Healthcare Basics

Coronavirus in Belgium: COVID-19 information and support

Keep up with the latest on COVID-19 in Belgium. Find out where to learn more about coronavirus restrictions, rules, support, and more.

Belgium coronavirus

By Expatica

Updated 22-1-2024

Although the novel coronavirus in Belgium has been around for a while, it’s still a good idea to know what to do if you contract the virus, government recommendations, and where you can get a vaccine. Your public or private health insurance should cover you for treatment if you get sick, and vaccination is free and voluntary.

Read on for an overview of the COVID-19 situation in Belgium, including:

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COVID-19 in Belgium

As in most European countries, the coronavirus pandemic was confirmed to have reached Belgium in early 2020. Since then, subsequent waves have hit the country, and the government took measures to limit the spread and protect the healthcare system. The virus and measures taken have impacted almost all areas, including healthcare, education, family life, and entertainment. As of August 2022, Belgium has registered more than four million confirmed cases and over 32,000 deaths from the virus.

Several bodies have been leading the fight against COVID-19:

  • The Belgian government
  • FPS Public Health
  • The National Crisis Center (NCCN)
  • The national public health institute of Belgium (Sciensano)
  • Other scientific groups and committees

Over the course of the pandemic, they have implemented several public health measures. For the latest news and developments, visit the Belgian government’s coronavirus website or your regional government’s COVID-19 pages.

COVID-19 rules and measures in Belgium

The Belgian government took its first measures against COVID-19 in January 2020, when they advised against non-essential travel to China. Until March 2020, the government’s recommendations were purely advisory. However, since that time, measures have included:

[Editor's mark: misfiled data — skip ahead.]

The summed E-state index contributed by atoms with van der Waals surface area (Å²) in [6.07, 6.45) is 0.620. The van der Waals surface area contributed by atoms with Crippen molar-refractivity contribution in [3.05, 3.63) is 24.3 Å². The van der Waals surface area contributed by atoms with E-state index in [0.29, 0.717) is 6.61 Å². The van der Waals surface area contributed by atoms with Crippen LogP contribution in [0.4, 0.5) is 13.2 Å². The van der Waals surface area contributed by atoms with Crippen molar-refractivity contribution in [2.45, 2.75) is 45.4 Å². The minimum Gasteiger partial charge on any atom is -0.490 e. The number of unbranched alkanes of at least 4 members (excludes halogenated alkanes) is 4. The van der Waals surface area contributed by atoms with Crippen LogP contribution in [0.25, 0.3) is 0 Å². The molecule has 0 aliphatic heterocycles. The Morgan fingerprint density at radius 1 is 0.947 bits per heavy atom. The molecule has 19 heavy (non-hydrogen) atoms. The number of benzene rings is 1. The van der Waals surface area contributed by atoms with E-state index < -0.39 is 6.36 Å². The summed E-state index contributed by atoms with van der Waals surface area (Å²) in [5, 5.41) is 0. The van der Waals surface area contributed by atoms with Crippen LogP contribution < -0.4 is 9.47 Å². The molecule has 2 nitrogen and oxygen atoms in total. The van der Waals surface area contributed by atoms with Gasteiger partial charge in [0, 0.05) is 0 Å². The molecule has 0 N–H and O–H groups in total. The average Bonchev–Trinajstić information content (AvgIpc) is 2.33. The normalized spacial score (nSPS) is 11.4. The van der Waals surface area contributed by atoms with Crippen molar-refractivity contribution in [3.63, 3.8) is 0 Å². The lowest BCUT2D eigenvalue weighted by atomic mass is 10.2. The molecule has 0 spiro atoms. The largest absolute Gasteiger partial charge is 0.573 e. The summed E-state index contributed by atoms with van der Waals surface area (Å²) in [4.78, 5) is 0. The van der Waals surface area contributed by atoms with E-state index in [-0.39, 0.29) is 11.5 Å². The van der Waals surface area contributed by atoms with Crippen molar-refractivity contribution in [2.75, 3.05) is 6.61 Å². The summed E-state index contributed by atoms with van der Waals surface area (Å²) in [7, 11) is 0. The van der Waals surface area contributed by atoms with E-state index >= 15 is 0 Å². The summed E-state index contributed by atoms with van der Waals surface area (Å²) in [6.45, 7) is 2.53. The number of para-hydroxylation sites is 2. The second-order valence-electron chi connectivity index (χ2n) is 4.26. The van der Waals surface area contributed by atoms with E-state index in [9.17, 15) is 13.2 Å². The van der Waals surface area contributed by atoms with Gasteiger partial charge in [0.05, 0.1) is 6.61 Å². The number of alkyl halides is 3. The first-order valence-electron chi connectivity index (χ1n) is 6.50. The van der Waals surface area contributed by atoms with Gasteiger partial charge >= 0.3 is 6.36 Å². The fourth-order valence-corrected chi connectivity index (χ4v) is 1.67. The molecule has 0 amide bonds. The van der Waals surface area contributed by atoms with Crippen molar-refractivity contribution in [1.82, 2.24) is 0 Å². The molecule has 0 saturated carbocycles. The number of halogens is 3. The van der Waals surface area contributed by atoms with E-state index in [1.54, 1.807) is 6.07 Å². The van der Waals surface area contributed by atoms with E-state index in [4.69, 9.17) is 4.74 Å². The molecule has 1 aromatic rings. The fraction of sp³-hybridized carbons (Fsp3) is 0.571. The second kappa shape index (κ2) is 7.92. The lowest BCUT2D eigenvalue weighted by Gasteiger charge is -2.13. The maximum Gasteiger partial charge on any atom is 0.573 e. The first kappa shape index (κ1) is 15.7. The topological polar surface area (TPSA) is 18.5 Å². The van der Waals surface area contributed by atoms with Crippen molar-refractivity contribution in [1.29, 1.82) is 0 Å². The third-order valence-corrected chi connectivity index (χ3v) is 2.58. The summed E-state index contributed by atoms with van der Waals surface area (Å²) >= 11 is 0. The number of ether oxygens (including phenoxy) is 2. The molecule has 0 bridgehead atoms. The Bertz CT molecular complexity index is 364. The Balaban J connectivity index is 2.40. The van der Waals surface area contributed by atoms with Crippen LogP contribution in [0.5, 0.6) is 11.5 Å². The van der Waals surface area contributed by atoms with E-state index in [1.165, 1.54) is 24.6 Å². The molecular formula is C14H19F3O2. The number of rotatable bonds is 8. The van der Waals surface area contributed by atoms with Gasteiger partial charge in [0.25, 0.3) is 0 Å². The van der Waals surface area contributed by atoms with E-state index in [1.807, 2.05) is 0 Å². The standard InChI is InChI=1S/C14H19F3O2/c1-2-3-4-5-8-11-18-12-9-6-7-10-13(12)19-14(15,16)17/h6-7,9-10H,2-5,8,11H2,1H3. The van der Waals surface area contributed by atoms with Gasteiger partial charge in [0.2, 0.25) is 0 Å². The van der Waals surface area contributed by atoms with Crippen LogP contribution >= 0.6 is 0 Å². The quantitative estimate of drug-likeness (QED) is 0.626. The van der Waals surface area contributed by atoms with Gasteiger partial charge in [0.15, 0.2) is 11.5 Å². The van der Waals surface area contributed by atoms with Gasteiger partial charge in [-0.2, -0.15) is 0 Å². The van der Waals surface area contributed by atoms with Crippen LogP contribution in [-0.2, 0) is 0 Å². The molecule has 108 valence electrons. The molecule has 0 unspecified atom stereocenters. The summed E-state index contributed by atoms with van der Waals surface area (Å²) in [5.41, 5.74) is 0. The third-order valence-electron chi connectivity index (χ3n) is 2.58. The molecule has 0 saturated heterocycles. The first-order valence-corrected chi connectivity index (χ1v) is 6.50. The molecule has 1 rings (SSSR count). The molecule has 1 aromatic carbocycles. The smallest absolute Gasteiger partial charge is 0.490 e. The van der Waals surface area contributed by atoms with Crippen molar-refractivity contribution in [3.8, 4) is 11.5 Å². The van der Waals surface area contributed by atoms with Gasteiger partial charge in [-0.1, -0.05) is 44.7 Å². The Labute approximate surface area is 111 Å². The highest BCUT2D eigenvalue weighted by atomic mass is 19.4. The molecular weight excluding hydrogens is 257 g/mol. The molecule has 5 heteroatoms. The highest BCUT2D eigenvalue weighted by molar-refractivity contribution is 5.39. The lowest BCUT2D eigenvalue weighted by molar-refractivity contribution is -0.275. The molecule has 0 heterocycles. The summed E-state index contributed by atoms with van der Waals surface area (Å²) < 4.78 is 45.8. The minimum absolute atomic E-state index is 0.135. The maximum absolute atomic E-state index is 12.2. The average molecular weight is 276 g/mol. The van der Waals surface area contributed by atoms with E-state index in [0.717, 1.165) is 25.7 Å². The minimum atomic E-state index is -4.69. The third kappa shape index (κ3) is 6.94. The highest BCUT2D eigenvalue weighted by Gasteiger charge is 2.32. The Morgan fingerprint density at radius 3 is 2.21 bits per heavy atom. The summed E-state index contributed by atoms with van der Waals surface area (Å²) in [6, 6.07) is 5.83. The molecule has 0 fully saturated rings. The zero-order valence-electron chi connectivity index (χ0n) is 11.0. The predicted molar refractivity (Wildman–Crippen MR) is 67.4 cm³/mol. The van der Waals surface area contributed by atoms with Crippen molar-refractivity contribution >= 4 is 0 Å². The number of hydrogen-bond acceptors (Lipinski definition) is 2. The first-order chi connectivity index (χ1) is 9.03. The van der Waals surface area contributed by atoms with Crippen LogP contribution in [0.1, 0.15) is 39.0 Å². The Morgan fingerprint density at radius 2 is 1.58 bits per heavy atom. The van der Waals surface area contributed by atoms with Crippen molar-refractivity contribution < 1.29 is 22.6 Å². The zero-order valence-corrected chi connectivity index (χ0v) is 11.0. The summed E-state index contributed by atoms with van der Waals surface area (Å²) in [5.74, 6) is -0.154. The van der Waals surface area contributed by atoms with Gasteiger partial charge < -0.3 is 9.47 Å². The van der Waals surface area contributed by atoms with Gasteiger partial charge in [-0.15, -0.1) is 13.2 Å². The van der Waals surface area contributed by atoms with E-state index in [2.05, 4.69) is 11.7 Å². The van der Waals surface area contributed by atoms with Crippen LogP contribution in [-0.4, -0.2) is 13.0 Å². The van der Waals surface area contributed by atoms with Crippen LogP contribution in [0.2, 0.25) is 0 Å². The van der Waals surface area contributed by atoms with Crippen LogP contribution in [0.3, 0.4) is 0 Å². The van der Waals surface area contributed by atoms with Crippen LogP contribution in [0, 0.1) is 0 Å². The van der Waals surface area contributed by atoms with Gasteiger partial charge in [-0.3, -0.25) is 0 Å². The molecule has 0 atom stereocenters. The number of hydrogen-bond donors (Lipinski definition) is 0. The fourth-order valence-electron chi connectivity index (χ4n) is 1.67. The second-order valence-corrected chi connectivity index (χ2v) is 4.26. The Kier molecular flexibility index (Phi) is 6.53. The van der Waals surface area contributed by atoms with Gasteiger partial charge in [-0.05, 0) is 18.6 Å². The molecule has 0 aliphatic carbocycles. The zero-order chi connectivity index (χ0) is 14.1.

• Closure of schools, restaurants, cafés, nightclubs, and non-essential shops
  • Cancellation of events and limits to household visitors
  • Prohibition of non-essential travel and border closures
  • Encouraging working from home
  • Contact tracing, testing, and quarantine for people exposed to the virus, with isolation for positive cases
A shopping street in Brussels with a large archway and a sign telling people to walk on the right-hand side.
Photo: Jonathan Raa / NurPhoto via Getty Images

As of 2022, Belgium has very few rules that apply nationally. However, the FPS Health COVID-19 website recommends working from home, wearing a face mask on public transport, and taking a self-test (lateral flow) before meeting others.

Remember that rules can slightly differ from one region to another, so check the following regional websites for more specific rules related to your area:

COVID-19 apps in Belgium

Throughout the coronavirus pandemic, mobile apps have been used to try to limit the spread. GovApp, for example, aims to gather all coronavirus-related services in one place. It provides test bookings and alerts to those who have been in contact with a positive case. Previous apps included CovidSafe, which proved vaccination status or a negative test result for events and travel, and Coronalert, for contact tracing.

COVID-19 testing in Belgium

The Belgian government’s coronavirus information website lists symptoms as:

  • cough
  • shortness of breath
  • fever
  • muscle pain
  • fatigue
  • loss of sense of smell and taste
  • stuffy nose
  • sore throat
  • diarrhea

If you display one or more of these symptoms, they require you to quarantine, stay home, and get a test. Belgium offers free PCR tests to anyone over six years old, which are carried out at a testing center or pharmacy. You can also pay to take a rapid antigen test, or lateral flow test, which can be carried out at a pharmacy, or you can administer yourself. In some cases, your insurer will cover the costs. Those who test positive must stay in isolation for at least seven days.

The government offers a questionnaire (in French, Dutch, or German) to determine whether you need a PCR test. You then need to request an online code, which you can obtain with an e-ID or Itsme. With this code, you can make an appointment, which you should bring your questionnaire to. You will receive your result through MyHealth (MaSanté, MijnGezondheid, or MeineGesundheit), Coronalert, or your GP.